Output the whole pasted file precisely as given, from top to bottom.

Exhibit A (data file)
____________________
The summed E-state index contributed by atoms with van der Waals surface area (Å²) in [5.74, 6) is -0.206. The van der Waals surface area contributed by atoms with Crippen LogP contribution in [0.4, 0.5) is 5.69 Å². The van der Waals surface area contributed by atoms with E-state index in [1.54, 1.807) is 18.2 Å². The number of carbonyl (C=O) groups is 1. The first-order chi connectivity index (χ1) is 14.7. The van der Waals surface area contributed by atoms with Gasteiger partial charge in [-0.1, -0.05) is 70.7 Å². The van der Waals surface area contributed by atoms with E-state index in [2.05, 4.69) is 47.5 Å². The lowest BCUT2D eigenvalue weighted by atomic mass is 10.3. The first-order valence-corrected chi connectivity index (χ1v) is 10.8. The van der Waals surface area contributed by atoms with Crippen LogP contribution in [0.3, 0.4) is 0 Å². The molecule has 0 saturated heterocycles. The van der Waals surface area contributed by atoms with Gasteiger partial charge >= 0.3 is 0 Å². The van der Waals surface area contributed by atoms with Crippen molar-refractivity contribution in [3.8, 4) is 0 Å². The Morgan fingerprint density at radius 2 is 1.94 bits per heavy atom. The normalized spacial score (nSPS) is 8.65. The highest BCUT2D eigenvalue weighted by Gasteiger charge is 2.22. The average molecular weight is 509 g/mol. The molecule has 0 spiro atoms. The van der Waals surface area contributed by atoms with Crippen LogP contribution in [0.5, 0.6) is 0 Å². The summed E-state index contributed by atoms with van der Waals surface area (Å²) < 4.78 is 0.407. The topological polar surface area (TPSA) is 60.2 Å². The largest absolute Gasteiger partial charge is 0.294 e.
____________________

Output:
The summed E-state index contributed by atoms with van der Waals surface area (Å²) in [5.74, 6) is -0.206. The van der Waals surface area contributed by atoms with Crippen LogP contribution in [0.4, 0.5) is 5.69 Å². The van der Waals surface area contributed by atoms with E-state index in [1.54, 1.807) is 18.2 Å². The number of carbonyl (C=O) groups is 1. The first-order chi connectivity index (χ1) is 14.7. The van der Waals surface area contributed by atoms with Gasteiger partial charge in [-0.1, -0.05) is 70.7 Å². The van der Waals surface area contributed by atoms with E-state index in [2.05, 4.69) is 47.5 Å². The lowest BCUT2D eigenvalue weighted by atomic mass is 10.3. The first-order valence-corrected chi connectivity index (χ1v) is 10.8. The van der Waals surface area contributed by atoms with Crippen LogP contribution in [0.3, 0.4) is 0 Å². The molecule has 0 saturated heterocycles. The van der Waals surface area contributed by atoms with Gasteiger partial charge >= 0.3 is 0 Å². The van der Waals surface area contributed by atoms with Crippen molar-refractivity contribution in [3.8, 4) is 0 Å². The Morgan fingerprint density at radius 2 is 1.94 bits per heavy atom. The normalized spacial score (nSPS) is 8.65. The highest BCUT2D eigenvalue weighted by Gasteiger charge is 2.22. The average molecular weight is 509 g/mol. The molecule has 0 spiro atoms. The van der Waals surface area contributed by atoms with Crippen LogP contribution in [0.5, 0.6) is 0 Å². The summed E-state index contributed by atoms with van der Waals surface area (Å²) < 4.78 is 0.407. The topological polar surface area (TPSA) is 60.2 Å². The largest absolute Gasteiger partial charge is 0.294 e.